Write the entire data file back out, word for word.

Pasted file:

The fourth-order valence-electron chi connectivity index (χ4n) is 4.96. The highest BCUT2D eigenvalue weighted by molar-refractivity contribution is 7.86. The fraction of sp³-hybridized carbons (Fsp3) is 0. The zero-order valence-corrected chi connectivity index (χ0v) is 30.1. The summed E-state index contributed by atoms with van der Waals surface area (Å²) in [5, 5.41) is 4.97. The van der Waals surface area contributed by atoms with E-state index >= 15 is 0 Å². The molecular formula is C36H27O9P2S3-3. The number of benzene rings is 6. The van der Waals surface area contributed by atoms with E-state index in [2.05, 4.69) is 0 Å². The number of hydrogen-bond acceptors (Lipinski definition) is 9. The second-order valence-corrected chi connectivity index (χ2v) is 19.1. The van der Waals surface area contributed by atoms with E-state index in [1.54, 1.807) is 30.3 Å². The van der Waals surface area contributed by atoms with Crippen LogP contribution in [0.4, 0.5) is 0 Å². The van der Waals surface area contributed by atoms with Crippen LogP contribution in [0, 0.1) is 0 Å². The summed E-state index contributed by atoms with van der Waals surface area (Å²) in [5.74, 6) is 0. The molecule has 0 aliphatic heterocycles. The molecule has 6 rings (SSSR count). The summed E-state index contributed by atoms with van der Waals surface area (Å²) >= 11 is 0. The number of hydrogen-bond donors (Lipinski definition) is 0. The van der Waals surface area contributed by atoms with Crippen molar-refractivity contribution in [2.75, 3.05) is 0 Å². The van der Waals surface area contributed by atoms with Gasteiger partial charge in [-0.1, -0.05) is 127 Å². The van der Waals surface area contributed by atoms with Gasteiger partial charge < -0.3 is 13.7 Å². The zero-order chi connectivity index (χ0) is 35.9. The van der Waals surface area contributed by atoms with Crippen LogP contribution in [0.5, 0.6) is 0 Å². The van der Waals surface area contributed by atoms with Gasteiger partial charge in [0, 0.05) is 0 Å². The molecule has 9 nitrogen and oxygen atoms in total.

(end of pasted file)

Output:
The fourth-order valence-electron chi connectivity index (χ4n) is 4.96. The highest BCUT2D eigenvalue weighted by molar-refractivity contribution is 7.86. The fraction of sp³-hybridized carbons (Fsp3) is 0. The zero-order valence-corrected chi connectivity index (χ0v) is 30.1. The summed E-state index contributed by atoms with van der Waals surface area (Å²) in [5, 5.41) is 4.97. The van der Waals surface area contributed by atoms with E-state index >= 15 is 0 Å². The molecular formula is C36H27O9P2S3-3. The number of benzene rings is 6. The van der Waals surface area contributed by atoms with E-state index in [2.05, 4.69) is 0 Å². The number of hydrogen-bond acceptors (Lipinski definition) is 9. The second-order valence-corrected chi connectivity index (χ2v) is 19.1. The van der Waals surface area contributed by atoms with E-state index in [1.54, 1.807) is 30.3 Å². The van der Waals surface area contributed by atoms with Crippen LogP contribution in [0.4, 0.5) is 0 Å². The van der Waals surface area contributed by atoms with Crippen LogP contribution in [0, 0.1) is 0 Å². The summed E-state index contributed by atoms with van der Waals surface area (Å²) in [5.74, 6) is 0. The molecule has 0 aliphatic heterocycles. The molecule has 6 rings (SSSR count). The summed E-state index contributed by atoms with van der Waals surface area (Å²) >= 11 is 0. The number of hydrogen-bond donors (Lipinski definition) is 0. The van der Waals surface area contributed by atoms with Crippen molar-refractivity contribution in [2.75, 3.05) is 0 Å². The van der Waals surface area contributed by atoms with Gasteiger partial charge in [-0.1, -0.05) is 127 Å². The van der Waals surface area contributed by atoms with Gasteiger partial charge < -0.3 is 13.7 Å². The zero-order chi connectivity index (χ0) is 35.9. The van der Waals surface area contributed by atoms with Crippen LogP contribution in [0.5, 0.6) is 0 Å². The van der Waals surface area contributed by atoms with Gasteiger partial charge in [0, 0.05) is 0 Å². The molecule has 9 nitrogen and oxygen atoms in total.